occurrences;  (2)  both  lawyers  understood  the  settlement  agreement  was  for  "policy  



                                                                                                                        

limits," leaving open for later resolution how many occurrences and single policy limits  



were at issue; or (3) there was no meeting of the minds regarding the interplay between  



           10         (...continued)  



PRACTICE AND PROCEDURE   2740, at 530-32 (2d ed. 1983)).  



           11        Id . (quoting Jennings v. State , 788 P.2d 1304, 1313-14 (Alaska 1977)).   



           12        Id . ("[W]e see no compelling reason to interpret Rule 56(f) to require that       



non-moving opposing parties state what specific facts discovery will produce.");                                                Kessey  

v. Frontier Lodge, Inc ., 42 P.3d   1060, 1063 (Alaska 2002) (declining to require an  

affidavit in support of a Rule 56(f) motion).  



           13         Gamble v. Northstore P'ship, 907 P.2d 477, 485 (Alaska 1995); see also  



                   

Mitchell v. Teck Cominco Alaska, Inc ., 193 P.3d 751, 758 (Alaska 2008) ("[T]o receive  

a  continuance  [under  Rule  56(f)]  a  party  (1)  must  unambiguously  request  relief  on  

Rule 56(f) grounds . . . (2) must not have been dilatory during discovery; and (3) must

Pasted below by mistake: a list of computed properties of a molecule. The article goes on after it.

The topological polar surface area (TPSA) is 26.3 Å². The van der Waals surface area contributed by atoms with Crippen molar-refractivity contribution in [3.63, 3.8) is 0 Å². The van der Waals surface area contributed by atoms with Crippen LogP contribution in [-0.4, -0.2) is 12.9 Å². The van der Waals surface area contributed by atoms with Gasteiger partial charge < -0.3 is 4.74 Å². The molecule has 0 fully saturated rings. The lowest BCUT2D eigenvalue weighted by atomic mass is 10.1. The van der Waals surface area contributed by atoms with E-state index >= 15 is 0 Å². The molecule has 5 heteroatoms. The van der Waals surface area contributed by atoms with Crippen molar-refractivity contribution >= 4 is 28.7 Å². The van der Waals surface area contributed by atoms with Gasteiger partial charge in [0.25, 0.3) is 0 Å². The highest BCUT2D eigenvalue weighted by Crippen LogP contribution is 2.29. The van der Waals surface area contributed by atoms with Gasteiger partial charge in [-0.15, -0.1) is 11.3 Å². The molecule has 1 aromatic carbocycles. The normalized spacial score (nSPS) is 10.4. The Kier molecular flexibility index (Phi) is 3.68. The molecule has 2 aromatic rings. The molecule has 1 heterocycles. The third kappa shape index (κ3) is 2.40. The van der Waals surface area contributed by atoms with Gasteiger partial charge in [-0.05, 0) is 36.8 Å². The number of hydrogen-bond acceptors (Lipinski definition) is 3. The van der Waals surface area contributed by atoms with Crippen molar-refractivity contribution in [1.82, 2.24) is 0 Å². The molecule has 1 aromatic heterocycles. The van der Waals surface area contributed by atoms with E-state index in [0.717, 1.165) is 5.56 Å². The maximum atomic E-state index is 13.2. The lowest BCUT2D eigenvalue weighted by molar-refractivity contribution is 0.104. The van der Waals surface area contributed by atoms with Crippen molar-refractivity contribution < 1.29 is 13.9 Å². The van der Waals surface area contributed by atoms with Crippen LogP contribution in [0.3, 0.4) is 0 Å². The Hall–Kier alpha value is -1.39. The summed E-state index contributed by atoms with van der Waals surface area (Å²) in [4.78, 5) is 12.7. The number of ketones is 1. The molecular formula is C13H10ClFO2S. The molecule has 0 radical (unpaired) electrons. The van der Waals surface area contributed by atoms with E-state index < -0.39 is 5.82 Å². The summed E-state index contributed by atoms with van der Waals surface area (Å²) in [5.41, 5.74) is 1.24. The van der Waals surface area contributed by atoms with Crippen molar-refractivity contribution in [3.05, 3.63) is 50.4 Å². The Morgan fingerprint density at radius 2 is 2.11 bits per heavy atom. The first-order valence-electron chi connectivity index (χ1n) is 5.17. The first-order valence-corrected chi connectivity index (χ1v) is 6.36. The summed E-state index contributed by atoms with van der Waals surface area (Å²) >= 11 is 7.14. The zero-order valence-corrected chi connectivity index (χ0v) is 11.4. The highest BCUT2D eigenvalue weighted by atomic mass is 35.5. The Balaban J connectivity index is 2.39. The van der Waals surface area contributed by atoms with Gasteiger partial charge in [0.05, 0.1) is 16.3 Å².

provide adequate reasons why additional time is needed.").  



                                                                  -12-                                                             6933
  


----------------------- Page 13-----------------------

occurrences and policy limits, and therefore there was no settlement at all.  McCormick  



consistently  sought  discovery  of  facts  relevant  to  Chippewa's  assertion  that  the  

                                                                                                                    



settlement agreement was for a single policy limit of $500,000.  



                    McCormick's  filings  made  clear  that  he  was  asking  for  a  Rule  56(f)  



                                                                                

continuance, the reasons for his request, and the type of discovery he sought to obtain.